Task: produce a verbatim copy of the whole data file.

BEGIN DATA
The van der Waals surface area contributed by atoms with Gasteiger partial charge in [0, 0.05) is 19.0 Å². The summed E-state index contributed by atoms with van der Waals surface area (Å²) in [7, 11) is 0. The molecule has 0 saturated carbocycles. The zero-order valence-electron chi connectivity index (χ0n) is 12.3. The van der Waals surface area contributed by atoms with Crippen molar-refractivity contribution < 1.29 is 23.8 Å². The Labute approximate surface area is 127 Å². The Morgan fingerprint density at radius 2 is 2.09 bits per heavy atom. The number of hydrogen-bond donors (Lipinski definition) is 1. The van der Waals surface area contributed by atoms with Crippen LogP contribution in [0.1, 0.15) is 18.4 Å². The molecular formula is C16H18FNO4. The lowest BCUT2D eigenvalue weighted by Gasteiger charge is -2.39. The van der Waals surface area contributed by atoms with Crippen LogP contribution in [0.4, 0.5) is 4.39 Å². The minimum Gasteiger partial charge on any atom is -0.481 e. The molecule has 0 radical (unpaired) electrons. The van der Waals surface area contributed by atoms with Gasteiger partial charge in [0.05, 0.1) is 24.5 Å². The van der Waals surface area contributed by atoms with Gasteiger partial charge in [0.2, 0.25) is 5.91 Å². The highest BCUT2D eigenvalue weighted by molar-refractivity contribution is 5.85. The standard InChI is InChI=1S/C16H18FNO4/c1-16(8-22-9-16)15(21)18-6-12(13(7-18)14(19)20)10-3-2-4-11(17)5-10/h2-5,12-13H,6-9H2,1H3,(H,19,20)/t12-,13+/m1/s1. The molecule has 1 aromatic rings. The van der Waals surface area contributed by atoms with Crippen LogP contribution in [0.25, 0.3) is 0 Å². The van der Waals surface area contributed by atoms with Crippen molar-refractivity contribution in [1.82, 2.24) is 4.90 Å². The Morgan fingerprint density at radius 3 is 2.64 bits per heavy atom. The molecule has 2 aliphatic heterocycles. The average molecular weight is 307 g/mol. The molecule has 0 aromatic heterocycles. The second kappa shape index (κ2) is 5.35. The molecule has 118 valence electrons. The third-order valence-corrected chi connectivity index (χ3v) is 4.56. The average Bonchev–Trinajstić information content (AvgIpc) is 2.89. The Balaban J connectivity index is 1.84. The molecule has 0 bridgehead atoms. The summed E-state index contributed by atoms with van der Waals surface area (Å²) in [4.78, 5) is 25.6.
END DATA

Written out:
The van der Waals surface area contributed by atoms with Gasteiger partial charge in [0, 0.05) is 19.0 Å². The summed E-state index contributed by atoms with van der Waals surface area (Å²) in [7, 11) is 0. The molecule has 0 saturated carbocycles. The zero-order valence-electron chi connectivity index (χ0n) is 12.3. The van der Waals surface area contributed by atoms with Crippen molar-refractivity contribution < 1.29 is 23.8 Å². The Labute approximate surface area is 127 Å². The Morgan fingerprint density at radius 2 is 2.09 bits per heavy atom. The number of hydrogen-bond donors (Lipinski definition) is 1. The van der Waals surface area contributed by atoms with Crippen LogP contribution in [0.1, 0.15) is 18.4 Å². The molecular formula is C16H18FNO4. The lowest BCUT2D eigenvalue weighted by Gasteiger charge is -2.39. The van der Waals surface area contributed by atoms with Crippen LogP contribution in [0.4, 0.5) is 4.39 Å². The minimum Gasteiger partial charge on any atom is -0.481 e. The molecule has 0 radical (unpaired) electrons. The van der Waals surface area contributed by atoms with Gasteiger partial charge in [0.05, 0.1) is 24.5 Å². The van der Waals surface area contributed by atoms with Gasteiger partial charge in [0.2, 0.25) is 5.91 Å². The highest BCUT2D eigenvalue weighted by molar-refractivity contribution is 5.85. The standard InChI is InChI=1S/C16H18FNO4/c1-16(8-22-9-16)15(21)18-6-12(13(7-18)14(19)20)10-3-2-4-11(17)5-10/h2-5,12-13H,6-9H2,1H3,(H,19,20)/t12-,13+/m1/s1. The molecule has 1 aromatic rings. The van der Waals surface area contributed by atoms with Crippen LogP contribution in [0.25, 0.3) is 0 Å². The van der Waals surface area contributed by atoms with Crippen molar-refractivity contribution in [1.82, 2.24) is 4.90 Å². The Morgan fingerprint density at radius 3 is 2.64 bits per heavy atom. The molecule has 2 aliphatic heterocycles. The average molecular weight is 307 g/mol. The molecule has 0 aromatic heterocycles. The second kappa shape index (κ2) is 5.35. The molecule has 118 valence electrons. The third-order valence-corrected chi connectivity index (χ3v) is 4.56. The average Bonchev–Trinajstić information content (AvgIpc) is 2.89. The Balaban J connectivity index is 1.84. The molecule has 0 bridgehead atoms. The summed E-state index contributed by atoms with van der Waals surface area (Å²) in [4.78, 5) is 25.6.